On Sophie Kinsella’s Shopaholic & Baby

Shopaholic & Baby

Yet another fellow senior from my good old university that I am proud of (erm … somewhere in Oxford, UK), I swear I might have met Sophie Kinsella or rather Madeleine Wickham back in my college days. Make no guess of how old I am please. Onto her fifth installment of the shopaholic series, this time round, our all-too-famous Becky Brandon is back … with a baby. To be honest, I am more interested in the success formula of Sophie Kinsella rather than the book itself.

Sophie Kinsella must have been one of the most consistent writers I have come to know and such an achievement is not at all easy to attain.  I have started with her Undomestic Goddess and now onto 5 of her shopaholic series. Every single book is as entertaining as ever making me laugh-out-loud unfailingly – something that I don’t usually do unless the book is really funny. I make a note that I shall read Can You Keep a Secret? next – a book that is sitting in my bookshelf somewhere. And I am certainly looking forward to her yet-to-be-released-novel Remember Me?

On average, each chapter is about 10 to 30 pages long  and each chapter may have 2 to 3 sub-sections. Each section is engaging on its own – however sequential it is. Sophie Kinsella creates her main character (always a female so far) not without flaw, but yet commands her readers to fall in love with that character. That, is art. If I could do what Liz Phair did to a song-by-song reply to the Rolling Stones’ 1972 album Exile on Main Street, I would write a series of books with titles as follows (okay, private joke between the shopaholic fans and me):

  • The Secret Binary World of a Geek
  • Geek at Silicon Valley
  • Geek found a Soul-mate (who is into Tetris)
  • Geek and his Long Lost Brother
  • Geek and his Techno-baby

On a serious note, “Shopholic & Baby” is certainly a good read. On surface, it is the typical Becky loves shopping, Becky encounters a problem that cannot be surmounted, and Becky comes out to be the hero once again. Deep inside (OK, you can’t go that deep for a chick-lit), “Shopholic & Baby” is not too much into shopping but more into her love relationship. For those who have complained that there isn’t enough character development for Becky’s husband Brandon, rest assure that in Sophie’s latest installment, there is more into that.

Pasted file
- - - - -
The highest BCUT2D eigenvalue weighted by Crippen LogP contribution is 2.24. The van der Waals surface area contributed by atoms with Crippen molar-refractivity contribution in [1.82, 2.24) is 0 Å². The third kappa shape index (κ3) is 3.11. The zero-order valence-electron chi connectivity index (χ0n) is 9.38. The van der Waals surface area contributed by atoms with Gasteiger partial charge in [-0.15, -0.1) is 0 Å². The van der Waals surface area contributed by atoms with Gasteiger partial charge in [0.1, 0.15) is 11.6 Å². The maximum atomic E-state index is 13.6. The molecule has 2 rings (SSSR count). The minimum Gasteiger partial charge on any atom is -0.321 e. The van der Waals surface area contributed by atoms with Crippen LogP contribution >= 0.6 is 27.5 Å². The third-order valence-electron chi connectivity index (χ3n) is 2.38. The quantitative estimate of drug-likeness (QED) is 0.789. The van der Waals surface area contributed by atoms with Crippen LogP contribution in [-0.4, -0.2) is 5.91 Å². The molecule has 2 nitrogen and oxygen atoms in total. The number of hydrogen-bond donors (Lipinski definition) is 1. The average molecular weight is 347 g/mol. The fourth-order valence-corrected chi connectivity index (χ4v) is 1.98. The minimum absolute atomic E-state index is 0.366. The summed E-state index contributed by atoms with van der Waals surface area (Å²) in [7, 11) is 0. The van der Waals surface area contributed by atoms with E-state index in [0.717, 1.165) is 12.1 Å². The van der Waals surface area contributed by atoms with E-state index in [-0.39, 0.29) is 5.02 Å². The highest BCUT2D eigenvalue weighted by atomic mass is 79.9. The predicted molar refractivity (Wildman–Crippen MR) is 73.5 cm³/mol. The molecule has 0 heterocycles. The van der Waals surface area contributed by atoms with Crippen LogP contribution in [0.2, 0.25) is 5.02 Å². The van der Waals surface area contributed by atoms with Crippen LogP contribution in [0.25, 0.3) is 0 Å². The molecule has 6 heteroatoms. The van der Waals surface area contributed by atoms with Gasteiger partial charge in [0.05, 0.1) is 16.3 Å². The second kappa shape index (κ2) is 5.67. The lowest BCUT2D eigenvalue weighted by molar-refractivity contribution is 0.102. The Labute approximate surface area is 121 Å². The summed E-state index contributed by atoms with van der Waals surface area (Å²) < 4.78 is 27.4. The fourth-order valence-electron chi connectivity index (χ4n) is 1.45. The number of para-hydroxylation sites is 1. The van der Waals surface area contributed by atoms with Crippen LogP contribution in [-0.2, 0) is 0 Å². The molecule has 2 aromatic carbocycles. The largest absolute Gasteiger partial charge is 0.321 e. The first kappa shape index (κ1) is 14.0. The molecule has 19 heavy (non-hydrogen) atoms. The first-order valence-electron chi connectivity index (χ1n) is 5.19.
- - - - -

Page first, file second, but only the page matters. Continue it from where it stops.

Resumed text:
Overall, I enjoy reading “Shopholic & Baby” immensely. Certainly a light read for one of my trips to the SeaWorld and the Taman Safari. If you despise any of her previous work on the shopaholic series, you probably won’t like this one either. I do recommend reading from the beginning of the series because the storyline will make more sense to you.

Are her books memorable? Probably not. Do her books entertain? A million yes.

Related Entries: Remember Me By Sophie Kinsella – A Calculated Risk That May Or May Not Work For Some, Can You Keep A Secret?, and Undomestic Goddess – A Good Read

Scarlett Thomas’s PopCo – What A Mess?! (But I Do Know Better About Girls Now)

PopCo by Scarlet ThomasI think “The End of Mr. Y” (2007) is a classic. “PopCo” (2005) is not. Some may argue that plots do not necessarily require closure, protagonists do not necessarily be likeable.  Having read “PopCo”, I can certainly see “The End of Mr. Y” a much improved version of “PopCo”. Even the writing style is much better in her latest novel. The similarity is haunting between the two. They both full of big intriguing ideas, split storyline, groups of people from different disciplines, and tons of puzzles.

“PopCo”, like “The End of Mr. Y”, is split into two stories running in parallel – Alice’s present and her younger days living with her grandparents.  The one puzzle that strings the two stories is a necklace given by her grandpa that contains a code that leads to some ancient pirate treasure. The big ideas circle around Cryptology, marketing, and anti-consumerism that, to me, are pretty dry topics to read. “PopCo” started right giving the readers hands-on education on how to apply codes to encrypt messages. It is without doubt a fun read trying to break the codes together with Alice. The corporate retreat, that turns out to be one long brainstorming seminar in creating an ultimate toy for teen girls, dominates the majority of the literature. If I was the editor, I would have trimmed that a fair bit and I would create a more satisfying closure. I personally love to read Alice’s childhood story. Unfortunately, that too ends too abruptly. The final breaking of the ultimate code has totally gone past me – or perhaps I read a bit too fast towards the end. So much for reading a puzzle book.